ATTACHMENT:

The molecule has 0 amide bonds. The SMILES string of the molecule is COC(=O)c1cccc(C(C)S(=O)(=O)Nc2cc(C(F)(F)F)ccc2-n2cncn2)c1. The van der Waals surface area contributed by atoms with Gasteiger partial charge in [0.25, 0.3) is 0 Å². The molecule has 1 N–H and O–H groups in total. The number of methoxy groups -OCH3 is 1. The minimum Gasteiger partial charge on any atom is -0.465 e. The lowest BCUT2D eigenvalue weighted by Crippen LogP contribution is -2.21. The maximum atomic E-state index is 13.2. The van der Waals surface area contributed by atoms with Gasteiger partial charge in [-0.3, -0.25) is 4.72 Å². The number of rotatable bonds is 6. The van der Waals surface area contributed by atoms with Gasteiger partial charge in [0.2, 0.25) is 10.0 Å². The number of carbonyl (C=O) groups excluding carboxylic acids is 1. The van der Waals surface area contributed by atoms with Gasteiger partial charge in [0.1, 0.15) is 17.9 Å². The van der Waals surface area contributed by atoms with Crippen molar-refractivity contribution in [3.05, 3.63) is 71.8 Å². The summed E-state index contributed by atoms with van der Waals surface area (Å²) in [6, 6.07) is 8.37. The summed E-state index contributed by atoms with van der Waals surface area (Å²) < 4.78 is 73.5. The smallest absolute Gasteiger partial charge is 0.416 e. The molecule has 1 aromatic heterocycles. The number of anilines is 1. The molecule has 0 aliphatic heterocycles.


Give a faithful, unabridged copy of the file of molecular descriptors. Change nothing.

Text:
The molecule has 0 amide bonds. The SMILES string of the molecule is COC(=O)c1cccc(C(C)S(=O)(=O)Nc2cc(C(F)(F)F)ccc2-n2cncn2)c1. The van der Waals surface area contributed by atoms with Gasteiger partial charge in [0.25, 0.3) is 0 Å². The molecule has 1 N–H and O–H groups in total. The number of methoxy groups -OCH3 is 1. The minimum Gasteiger partial charge on any atom is -0.465 e. The lowest BCUT2D eigenvalue weighted by Crippen LogP contribution is -2.21. The maximum atomic E-state index is 13.2. The van der Waals surface area contributed by atoms with Gasteiger partial charge in [-0.3, -0.25) is 4.72 Å². The number of rotatable bonds is 6. The van der Waals surface area contributed by atoms with Gasteiger partial charge in [0.2, 0.25) is 10.0 Å². The number of carbonyl (C=O) groups excluding carboxylic acids is 1. The van der Waals surface area contributed by atoms with Gasteiger partial charge in [0.1, 0.15) is 17.9 Å². The van der Waals surface area contributed by atoms with Crippen molar-refractivity contribution in [3.05, 3.63) is 71.8 Å². The summed E-state index contributed by atoms with van der Waals surface area (Å²) in [6, 6.07) is 8.37. The summed E-state index contributed by atoms with van der Waals surface area (Å²) < 4.78 is 73.5. The smallest absolute Gasteiger partial charge is 0.416 e. The molecule has 1 aromatic heterocycles. The number of anilines is 1. The molecule has 0 aliphatic heterocycles.